NEW YORK ( TheStreet) -- Third-quarter earnings for large regional banks points undeniably to their biggest risk and their best hope for profits - loans. Peter Sorrentino, senior portfolio manager at Huntington Funds, a unit of Huntington Bancshares ( HBAN - Get Report), says that investors are mainly concerned with regional banks' ability to competitively price loans. "If you're loan pricing was good and net interest margin was good,
investors are saying that's the kind of bank we want to own," he says. "If you had loan pricing power, the Street loves you." For many regional banks, the numbers don't lie. U.S. Bancorp's ( USB - Get Report) net interest margin - the difference a bank makes on lending vs. paying customers for deposits - rose 1 basis point to 3.91 from the second quarter and 24 basis points from the year-earlier. U.S. Bancorp said "even though loan demand had not picked up dramatically, their net interest margin was improving, which means they got pricing power," Sorrentino notes. "That's going to be a key to who will be a winner -- a company that can lend and lend profitably." It also means that customers are sticking with strong banks and not defecting because of an increase in loan pricing, Sorrentino adds. "That's a powerful metric," he says. Fifth Third Bancorp ( FITB - Get Report) also saw improvement on its net interest margin. For the three months ending in September, the Cincinnati-based bank's margin rose 13 basis points and 27 basis points, respectively. Credit has clearly turned a corner, generally speaking, as the banks experienced improvements in nonperforming loans and provisioning in the third quarter. But investors are already past that. The story for the banks is beyond the fourth quarter - the so-called kitchen sink quarter and a period in which banks take the opportunity to clean off their books as they get ready for the new year. Rather, investors are wary of 2011. They want to see loan growth, repayments to the U.S. government's Trouble Asset Relief Program and dividend returns that lead to overall profitability so banks can put the financial crisis behind them. And if institutions can't get there, well, there is always the option to sell. Challenges remain for the banks, particularly regional banks that are geographically concentrated to communities exposed to the economic downturn. Credit may be on a positive trajectory, but continued low interest rates, weak loan demand from commercial borrowers and new financial reform measures under the new Dodd-Frank law, gives the banks much to overcome next year.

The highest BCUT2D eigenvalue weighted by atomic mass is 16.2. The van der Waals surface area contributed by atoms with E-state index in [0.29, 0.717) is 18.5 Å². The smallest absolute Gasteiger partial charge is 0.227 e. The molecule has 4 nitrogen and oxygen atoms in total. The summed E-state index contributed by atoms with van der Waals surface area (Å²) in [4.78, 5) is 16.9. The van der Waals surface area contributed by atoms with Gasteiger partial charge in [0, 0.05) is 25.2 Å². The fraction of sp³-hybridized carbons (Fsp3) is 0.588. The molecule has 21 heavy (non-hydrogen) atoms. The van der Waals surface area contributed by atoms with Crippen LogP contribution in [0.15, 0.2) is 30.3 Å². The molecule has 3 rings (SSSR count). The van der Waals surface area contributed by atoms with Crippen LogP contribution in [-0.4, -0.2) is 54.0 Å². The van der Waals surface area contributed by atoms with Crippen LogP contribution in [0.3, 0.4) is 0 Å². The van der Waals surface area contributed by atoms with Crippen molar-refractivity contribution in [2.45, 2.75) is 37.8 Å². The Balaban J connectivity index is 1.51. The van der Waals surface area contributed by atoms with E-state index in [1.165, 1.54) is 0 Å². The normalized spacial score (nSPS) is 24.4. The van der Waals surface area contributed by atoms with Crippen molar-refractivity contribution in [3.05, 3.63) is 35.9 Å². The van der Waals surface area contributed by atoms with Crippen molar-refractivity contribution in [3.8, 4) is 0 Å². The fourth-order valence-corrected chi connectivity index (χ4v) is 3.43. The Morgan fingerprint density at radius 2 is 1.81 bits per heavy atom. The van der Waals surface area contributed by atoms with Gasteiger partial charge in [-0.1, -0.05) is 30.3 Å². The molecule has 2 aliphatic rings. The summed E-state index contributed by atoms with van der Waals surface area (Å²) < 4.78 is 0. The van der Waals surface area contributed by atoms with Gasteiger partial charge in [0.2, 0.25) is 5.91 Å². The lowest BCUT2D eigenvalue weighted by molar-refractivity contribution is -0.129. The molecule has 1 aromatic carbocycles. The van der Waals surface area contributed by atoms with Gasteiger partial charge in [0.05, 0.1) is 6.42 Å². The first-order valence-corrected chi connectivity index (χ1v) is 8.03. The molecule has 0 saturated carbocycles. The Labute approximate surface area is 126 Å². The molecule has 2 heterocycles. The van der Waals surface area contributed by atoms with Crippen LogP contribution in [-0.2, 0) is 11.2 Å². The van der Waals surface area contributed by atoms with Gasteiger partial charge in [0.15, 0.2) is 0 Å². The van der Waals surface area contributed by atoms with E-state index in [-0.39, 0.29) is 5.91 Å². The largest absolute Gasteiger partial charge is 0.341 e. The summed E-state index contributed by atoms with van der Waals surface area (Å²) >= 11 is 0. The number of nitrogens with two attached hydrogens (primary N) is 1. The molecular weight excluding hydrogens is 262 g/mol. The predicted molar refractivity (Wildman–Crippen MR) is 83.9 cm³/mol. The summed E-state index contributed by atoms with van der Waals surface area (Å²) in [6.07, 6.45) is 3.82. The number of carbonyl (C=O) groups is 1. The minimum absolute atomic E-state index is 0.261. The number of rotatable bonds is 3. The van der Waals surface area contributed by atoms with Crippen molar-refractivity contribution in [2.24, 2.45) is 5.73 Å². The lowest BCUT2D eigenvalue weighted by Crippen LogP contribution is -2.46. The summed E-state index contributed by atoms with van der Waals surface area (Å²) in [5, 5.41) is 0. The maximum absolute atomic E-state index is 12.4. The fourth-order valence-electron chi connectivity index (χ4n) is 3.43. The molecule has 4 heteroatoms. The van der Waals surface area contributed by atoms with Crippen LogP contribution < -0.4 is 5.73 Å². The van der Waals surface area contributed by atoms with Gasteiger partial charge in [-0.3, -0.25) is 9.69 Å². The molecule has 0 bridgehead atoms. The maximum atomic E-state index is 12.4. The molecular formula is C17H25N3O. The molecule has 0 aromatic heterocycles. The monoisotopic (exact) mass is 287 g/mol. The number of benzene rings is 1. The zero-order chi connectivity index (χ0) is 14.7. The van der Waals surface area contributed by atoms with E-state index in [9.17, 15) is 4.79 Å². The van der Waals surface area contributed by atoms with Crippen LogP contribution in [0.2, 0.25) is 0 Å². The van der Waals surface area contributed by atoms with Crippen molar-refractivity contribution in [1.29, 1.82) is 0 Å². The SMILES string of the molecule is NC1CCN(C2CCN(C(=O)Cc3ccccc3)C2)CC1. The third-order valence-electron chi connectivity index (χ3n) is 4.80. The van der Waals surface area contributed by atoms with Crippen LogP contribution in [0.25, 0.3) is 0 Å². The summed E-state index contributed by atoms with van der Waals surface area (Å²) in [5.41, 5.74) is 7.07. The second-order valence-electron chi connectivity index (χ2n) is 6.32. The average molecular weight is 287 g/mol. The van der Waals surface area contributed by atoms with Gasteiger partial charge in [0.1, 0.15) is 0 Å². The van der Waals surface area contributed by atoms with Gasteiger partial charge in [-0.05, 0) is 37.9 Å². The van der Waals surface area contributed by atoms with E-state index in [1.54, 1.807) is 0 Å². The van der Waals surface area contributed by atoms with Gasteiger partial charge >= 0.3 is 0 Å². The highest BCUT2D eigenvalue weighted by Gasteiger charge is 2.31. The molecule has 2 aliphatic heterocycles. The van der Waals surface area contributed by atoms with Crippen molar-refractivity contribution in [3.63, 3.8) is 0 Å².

"There definitely is downward bias toward 2011 earnings," says Michael Rose, vice president of equity research at Raymond James & Associates. "That primarily because the increase in interest rates is going to be pushed out to 2012 -- analysts are baking that into forecasts -- and margins and the environment for organic loan growth opportunity remains slow at best," Rose says. "The numbers are somewhat less important as opposed to the guidance" by management. Banks like Comerica ( CMA - Get Report), Marshall & Ilsley ( M&I) and Zions ( ZION - Get Report) are under pressure. Comerica reported earnings of 33 cents a share, missing analysts' estimates by 7 cents. The loss was "primarily driven by much lower-than-expected net interest income, which was attributable to greater-than-expected margin and earning asset contraction," Christopher Mutascio, an analyst at Stifel Nicolaus, said in a note to clients. "Despite a continued improvement in credit quality, results reflect the impact of weak economic conditions, and a low-rate environment on the company's commercial-weighted balance sheet." M&I reported a quarterly loss of $169 million, or 32 cents a share, worse than Wall Street predicted. "M&I's efforts to address a large problem hospitality credit in
third quarter appeared to mask its generally improving asset quality trends," Barclays Capital analyst Jason Goldberg writes in a note about the Milwaukee-based bank. "This action caused both provision and NCOs to exceed our forecast, but underlying credit trends continued to improve, as evidenced by its fifth straight quarter of non-accrual loan declines. Still, the market's attention is increasingly shifting away from asset quality improvements and toward revenue growth and profitability potential," Goldberg writes. Todd Hagerman an analyst at Collins Stewart, reiterated his neutral rating on Zions, which reported a loss of $80.5 million, or 47 cents a share. While the Salt Lake City-based bank showed improvement in its asset quality and pre-provision profits improved, "the lumpy revenue stream and elevated expense level gave us pause," Hagerman wrote in a note to clients this week. "We remain cautious on the company's profitability, particularly the weak loan demand, persistent margin pressure, and stubbornly high credit-related costs," Hagerman wrote. "While the company will likely return to sustained profitability in 2011, earnings expectations and tangible book value already appear to capture a fair amount of reserve release and credit improvement." Not all is lost at the regional banks.
Banks generally experienced positive pick up from mortgage originations in the quarter and some banks including PNC Financial Services ( PNC - Get Report) as well as First Horizon National ( FHN - Get Report) are seeing positive signs for commercial borrowing. "We're not seeing a lot of growth, but the interesting thing is we're seeing a lot more activity in the M&A space
and capital markets space, where our customers are becoming a lot more active than they were a year ago," according to PNC's Chairman and CEO James Rohr, during the bank's earnings call early Thursday. "That's a good sign as it portends to loan growth in the future." --Written by Laurie Kulikowski in New York. To contact the writer of this article, click here: Laurie Kulikowski. To submit a news tip, send an email to: firstname.lastname@example.org.